- We would urge the Committee to support our calls for an amendment to the Health and Care Bill, removing coroners from the list of exemptions.
Alternatives to litigation
- In the report following its inquiry into maternity safety in England, the Committee noted that the causes of maternity claims are often complex and multifactorial and, although individual failings were uncommon, the clinical negligence system perpetuates a culture of apportioning blame.
- When considering what could potentially replace an adversarial process of clinical negligence litigation, the Committee pointed to administrative systems which have been adopted in other countries, such as the Swedish Safe Maternity Care Project. The threshold for compensation in the Swedish model is whether harm was avoidable: a lower threshold than proving that negligence caused the harm.
- We note that while not an exact replica of the Swedish model, the 2016 National Maternity Review report - Better Births - proposed a rapid resolution and redress scheme for birth injuries which would not require that negligence was proven, but instead the test would be whether harm was probably consequential on the treatment given (or omitted). This was explicitly linked to high-quality, patient safety investigations, squarely moving the focus of what happened from blame to learning. The scheme, as the Committee knows, has yet to be implemented.
- Although the case for introducing an administrative compensation scheme for birth injury cases is well made, the MDU does not believe it is the answer to the wider clinical negligence liabilities crisis in England and Wales.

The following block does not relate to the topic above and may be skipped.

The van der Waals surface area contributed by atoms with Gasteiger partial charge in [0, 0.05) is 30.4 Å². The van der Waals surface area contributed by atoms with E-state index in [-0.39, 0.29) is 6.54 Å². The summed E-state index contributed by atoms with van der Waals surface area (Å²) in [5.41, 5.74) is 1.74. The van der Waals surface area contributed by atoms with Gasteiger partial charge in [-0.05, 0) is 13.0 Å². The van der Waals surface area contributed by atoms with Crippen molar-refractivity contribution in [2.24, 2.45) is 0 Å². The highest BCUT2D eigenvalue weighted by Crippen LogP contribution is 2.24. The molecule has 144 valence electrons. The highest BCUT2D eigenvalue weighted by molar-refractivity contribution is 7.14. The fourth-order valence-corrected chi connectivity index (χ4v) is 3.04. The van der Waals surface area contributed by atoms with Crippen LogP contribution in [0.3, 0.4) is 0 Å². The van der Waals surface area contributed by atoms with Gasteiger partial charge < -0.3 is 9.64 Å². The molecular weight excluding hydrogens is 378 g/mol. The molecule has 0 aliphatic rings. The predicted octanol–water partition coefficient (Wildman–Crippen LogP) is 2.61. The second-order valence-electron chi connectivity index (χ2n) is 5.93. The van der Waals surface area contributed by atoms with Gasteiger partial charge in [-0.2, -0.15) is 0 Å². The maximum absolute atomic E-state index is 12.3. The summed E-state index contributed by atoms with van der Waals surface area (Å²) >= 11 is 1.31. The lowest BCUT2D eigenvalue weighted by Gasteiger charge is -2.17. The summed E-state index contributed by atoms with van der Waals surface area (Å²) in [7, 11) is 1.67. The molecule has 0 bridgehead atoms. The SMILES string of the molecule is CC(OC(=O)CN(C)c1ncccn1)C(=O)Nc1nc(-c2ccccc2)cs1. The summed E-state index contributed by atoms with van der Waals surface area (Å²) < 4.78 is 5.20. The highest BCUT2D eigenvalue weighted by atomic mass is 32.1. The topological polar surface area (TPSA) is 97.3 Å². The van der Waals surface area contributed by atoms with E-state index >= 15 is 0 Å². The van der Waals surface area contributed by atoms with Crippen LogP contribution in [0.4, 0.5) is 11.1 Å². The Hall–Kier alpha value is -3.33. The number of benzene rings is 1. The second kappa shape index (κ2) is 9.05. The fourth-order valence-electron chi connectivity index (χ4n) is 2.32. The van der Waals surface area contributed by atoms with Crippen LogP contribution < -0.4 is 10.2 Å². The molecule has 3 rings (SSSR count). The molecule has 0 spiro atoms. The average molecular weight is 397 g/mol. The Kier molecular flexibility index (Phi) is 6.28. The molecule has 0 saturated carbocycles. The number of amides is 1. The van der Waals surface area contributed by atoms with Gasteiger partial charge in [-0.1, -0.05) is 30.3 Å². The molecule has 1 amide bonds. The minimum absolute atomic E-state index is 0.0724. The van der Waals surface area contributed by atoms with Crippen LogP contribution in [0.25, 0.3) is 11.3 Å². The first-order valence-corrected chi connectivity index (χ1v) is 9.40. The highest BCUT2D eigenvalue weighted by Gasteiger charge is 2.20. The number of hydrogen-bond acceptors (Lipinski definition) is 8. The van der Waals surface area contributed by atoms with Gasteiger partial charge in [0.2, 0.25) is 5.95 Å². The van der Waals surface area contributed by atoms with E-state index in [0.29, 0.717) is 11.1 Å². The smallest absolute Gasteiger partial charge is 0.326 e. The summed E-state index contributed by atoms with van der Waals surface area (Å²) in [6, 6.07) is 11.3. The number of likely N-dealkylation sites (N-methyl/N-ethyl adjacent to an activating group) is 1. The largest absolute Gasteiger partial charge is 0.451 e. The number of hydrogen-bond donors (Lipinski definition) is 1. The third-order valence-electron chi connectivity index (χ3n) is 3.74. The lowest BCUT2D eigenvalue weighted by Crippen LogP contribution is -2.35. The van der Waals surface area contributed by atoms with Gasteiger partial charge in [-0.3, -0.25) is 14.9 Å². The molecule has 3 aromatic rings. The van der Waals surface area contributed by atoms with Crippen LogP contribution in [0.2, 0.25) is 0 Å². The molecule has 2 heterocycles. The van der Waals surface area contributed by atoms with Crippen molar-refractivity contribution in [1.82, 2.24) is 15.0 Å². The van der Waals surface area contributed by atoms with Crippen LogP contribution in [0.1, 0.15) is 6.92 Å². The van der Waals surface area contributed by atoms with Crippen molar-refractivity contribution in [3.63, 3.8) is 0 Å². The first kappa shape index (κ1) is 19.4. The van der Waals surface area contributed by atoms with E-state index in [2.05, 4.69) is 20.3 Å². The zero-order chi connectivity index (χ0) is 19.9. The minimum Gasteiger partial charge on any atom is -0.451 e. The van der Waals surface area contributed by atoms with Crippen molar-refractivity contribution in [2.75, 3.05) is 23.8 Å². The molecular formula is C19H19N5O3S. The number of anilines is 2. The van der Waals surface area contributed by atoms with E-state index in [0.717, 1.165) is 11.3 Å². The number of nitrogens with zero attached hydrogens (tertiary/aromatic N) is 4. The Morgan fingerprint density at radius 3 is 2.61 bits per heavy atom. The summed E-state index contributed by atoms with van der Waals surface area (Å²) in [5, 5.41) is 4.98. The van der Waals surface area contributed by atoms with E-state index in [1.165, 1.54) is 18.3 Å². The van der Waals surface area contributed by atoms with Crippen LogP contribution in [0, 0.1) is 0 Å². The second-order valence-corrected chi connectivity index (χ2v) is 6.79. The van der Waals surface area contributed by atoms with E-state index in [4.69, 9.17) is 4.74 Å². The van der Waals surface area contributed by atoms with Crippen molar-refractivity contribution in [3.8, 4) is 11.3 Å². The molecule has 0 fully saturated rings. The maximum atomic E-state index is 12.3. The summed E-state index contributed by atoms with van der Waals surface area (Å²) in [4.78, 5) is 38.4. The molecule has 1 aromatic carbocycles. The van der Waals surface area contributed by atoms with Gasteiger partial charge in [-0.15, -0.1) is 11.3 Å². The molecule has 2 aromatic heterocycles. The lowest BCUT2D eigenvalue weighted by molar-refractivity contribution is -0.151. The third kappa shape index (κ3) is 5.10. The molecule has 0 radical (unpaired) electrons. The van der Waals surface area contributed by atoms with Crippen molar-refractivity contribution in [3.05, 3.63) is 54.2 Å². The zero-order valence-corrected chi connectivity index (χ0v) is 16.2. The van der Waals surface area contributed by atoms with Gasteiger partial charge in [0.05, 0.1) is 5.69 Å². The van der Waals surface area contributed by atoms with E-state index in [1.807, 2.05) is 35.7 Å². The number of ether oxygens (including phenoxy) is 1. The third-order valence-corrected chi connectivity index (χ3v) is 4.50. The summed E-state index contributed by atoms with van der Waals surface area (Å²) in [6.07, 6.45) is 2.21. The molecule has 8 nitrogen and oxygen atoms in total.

- An administrative, no-fault scheme, applicable to all claims, would simply be unaffordable because the threshold for proving responsibility for harm is lower, thus almost certainly increasing claims and exacerbating the current cost situation.
- It should also be borne in mind that the eligibility criteria and the administrative decisions of such schemes, would in all likelihood themselves be subject to challenge and litigation on a case-by-case basis. So, in effect, an administrative, no-fault scheme, applicable to all claims, would both dramatically increase the cost to the taxpayer whilst only partially dealing with the inherent litigious nature of compensation.
- The MDU urges the Committee to lend its weight and influence to proposals to reform the existing system, such as those contained in paragraphs 19 to 24, as we believe these can yield positive results in the short-to-medium term, whilst of course keeping an eye on potential further reforms, in the future.
- This is an important and welcome inquiry. The MDU stands ready to support the Committee in its deliberations in any way we can.
- If the Committee requires any further information from the MDU, or has any additional questions, please do not hesitate to contact me.
Head of Governmental & External Relations
 NHS Resolution (2020/21). Annual Report and Accounts. Pg.16
 Gov.UK [Accessed 8 September 2021]
 House of Commons Public Accounts Committee (January 2021). Whole of Government Accounts 2019. HC 655
 HM Treasury (November 2020). The Balance Sheet Review Report: Improving public sector balance sheet management. Pg. 38 – 39.
 The Medical Defence Union (Sept 2020). Submission: House of Commons Health and Social Care Select Committee Inquiry: Safety of maternity services in England. Pg.4 (para 26).
 House of Commons Health and Social Care Committee (July 2021). The safety of maternity services in England. Pg.31-32 (paras 100 and 105). HC 19.
National Maternity Review (2016). Better Births: improving outcomes of maternity services in England.